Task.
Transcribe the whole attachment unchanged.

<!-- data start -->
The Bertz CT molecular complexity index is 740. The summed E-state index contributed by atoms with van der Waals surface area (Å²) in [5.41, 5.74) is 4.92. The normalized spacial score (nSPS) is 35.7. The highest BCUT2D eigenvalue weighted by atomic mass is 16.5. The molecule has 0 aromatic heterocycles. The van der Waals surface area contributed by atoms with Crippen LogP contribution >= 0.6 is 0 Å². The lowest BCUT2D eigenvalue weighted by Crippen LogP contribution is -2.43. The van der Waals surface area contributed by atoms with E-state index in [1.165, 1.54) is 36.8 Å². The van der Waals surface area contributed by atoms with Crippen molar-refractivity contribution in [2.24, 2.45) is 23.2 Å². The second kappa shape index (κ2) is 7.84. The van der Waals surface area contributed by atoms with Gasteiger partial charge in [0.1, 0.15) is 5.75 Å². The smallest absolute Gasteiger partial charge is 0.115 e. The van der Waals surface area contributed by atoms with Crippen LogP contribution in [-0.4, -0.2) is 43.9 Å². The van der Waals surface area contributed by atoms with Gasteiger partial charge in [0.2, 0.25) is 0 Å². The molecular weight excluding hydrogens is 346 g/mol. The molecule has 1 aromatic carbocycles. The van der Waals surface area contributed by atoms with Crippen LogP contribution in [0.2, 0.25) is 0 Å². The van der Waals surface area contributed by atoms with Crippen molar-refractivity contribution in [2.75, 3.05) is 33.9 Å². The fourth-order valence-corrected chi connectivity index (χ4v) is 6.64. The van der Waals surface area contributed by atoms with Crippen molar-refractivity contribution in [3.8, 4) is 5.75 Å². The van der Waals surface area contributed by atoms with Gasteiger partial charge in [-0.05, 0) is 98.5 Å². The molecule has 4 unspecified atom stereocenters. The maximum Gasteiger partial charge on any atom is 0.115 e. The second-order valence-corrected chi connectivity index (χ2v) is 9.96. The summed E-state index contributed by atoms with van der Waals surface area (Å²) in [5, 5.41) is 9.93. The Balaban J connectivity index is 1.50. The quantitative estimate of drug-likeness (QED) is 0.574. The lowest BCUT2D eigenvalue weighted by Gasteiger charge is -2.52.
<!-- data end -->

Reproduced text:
The Bertz CT molecular complexity index is 740. The summed E-state index contributed by atoms with van der Waals surface area (Å²) in [5.41, 5.74) is 4.92. The normalized spacial score (nSPS) is 35.7. The highest BCUT2D eigenvalue weighted by atomic mass is 16.5. The molecule has 0 aromatic heterocycles. The van der Waals surface area contributed by atoms with Crippen LogP contribution >= 0.6 is 0 Å². The lowest BCUT2D eigenvalue weighted by Crippen LogP contribution is -2.43. The van der Waals surface area contributed by atoms with E-state index in [1.165, 1.54) is 36.8 Å². The van der Waals surface area contributed by atoms with Crippen molar-refractivity contribution in [2.24, 2.45) is 23.2 Å². The second kappa shape index (κ2) is 7.84. The van der Waals surface area contributed by atoms with Gasteiger partial charge in [0.1, 0.15) is 5.75 Å². The smallest absolute Gasteiger partial charge is 0.115 e. The van der Waals surface area contributed by atoms with Crippen LogP contribution in [-0.4, -0.2) is 43.9 Å². The van der Waals surface area contributed by atoms with Gasteiger partial charge in [0.2, 0.25) is 0 Å². The molecular weight excluding hydrogens is 346 g/mol. The molecule has 1 aromatic carbocycles. The van der Waals surface area contributed by atoms with Crippen LogP contribution in [0.2, 0.25) is 0 Å². The van der Waals surface area contributed by atoms with Crippen molar-refractivity contribution in [2.75, 3.05) is 33.9 Å². The fourth-order valence-corrected chi connectivity index (χ4v) is 6.64. The van der Waals surface area contributed by atoms with Crippen molar-refractivity contribution in [3.8, 4) is 5.75 Å². The van der Waals surface area contributed by atoms with Gasteiger partial charge in [-0.05, 0) is 98.5 Å². The molecule has 4 unspecified atom stereocenters. The maximum Gasteiger partial charge on any atom is 0.115 e. The second-order valence-corrected chi connectivity index (χ2v) is 9.96. The summed E-state index contributed by atoms with van der Waals surface area (Å²) in [5, 5.41) is 9.93. The Balaban J connectivity index is 1.50. The quantitative estimate of drug-likeness (QED) is 0.574. The lowest BCUT2D eigenvalue weighted by Gasteiger charge is -2.52.